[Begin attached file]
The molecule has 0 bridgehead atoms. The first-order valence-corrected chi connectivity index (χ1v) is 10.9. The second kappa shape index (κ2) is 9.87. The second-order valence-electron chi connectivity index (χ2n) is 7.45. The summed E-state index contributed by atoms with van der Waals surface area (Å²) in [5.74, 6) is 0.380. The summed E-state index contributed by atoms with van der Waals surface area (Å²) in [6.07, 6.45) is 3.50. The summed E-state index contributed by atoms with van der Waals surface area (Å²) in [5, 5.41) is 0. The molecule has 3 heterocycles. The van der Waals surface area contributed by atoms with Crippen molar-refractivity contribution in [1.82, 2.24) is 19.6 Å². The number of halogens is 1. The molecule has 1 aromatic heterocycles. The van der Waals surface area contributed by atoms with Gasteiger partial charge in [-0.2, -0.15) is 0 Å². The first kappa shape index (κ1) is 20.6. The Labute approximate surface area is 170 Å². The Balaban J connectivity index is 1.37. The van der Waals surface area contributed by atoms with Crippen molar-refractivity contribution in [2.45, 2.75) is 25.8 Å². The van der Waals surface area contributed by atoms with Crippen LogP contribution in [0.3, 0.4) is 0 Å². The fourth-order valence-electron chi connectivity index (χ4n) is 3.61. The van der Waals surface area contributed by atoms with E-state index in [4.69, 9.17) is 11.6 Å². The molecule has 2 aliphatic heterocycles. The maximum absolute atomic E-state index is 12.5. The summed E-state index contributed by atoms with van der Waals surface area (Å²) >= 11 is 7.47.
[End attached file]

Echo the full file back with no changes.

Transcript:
The molecule has 0 bridgehead atoms. The first-order valence-corrected chi connectivity index (χ1v) is 10.9. The second kappa shape index (κ2) is 9.87. The second-order valence-electron chi connectivity index (χ2n) is 7.45. The summed E-state index contributed by atoms with van der Waals surface area (Å²) in [5.74, 6) is 0.380. The summed E-state index contributed by atoms with van der Waals surface area (Å²) in [6.07, 6.45) is 3.50. The summed E-state index contributed by atoms with van der Waals surface area (Å²) in [5, 5.41) is 0. The molecule has 3 heterocycles. The van der Waals surface area contributed by atoms with Crippen molar-refractivity contribution in [1.82, 2.24) is 19.6 Å². The number of halogens is 1. The molecule has 1 aromatic heterocycles. The van der Waals surface area contributed by atoms with Gasteiger partial charge in [-0.2, -0.15) is 0 Å². The first kappa shape index (κ1) is 20.6. The Labute approximate surface area is 170 Å². The Balaban J connectivity index is 1.37. The van der Waals surface area contributed by atoms with Crippen molar-refractivity contribution in [2.45, 2.75) is 25.8 Å². The van der Waals surface area contributed by atoms with Crippen LogP contribution in [0.3, 0.4) is 0 Å². The fourth-order valence-electron chi connectivity index (χ4n) is 3.61. The van der Waals surface area contributed by atoms with E-state index in [4.69, 9.17) is 11.6 Å². The molecule has 2 aliphatic heterocycles. The maximum absolute atomic E-state index is 12.5. The summed E-state index contributed by atoms with van der Waals surface area (Å²) >= 11 is 7.47.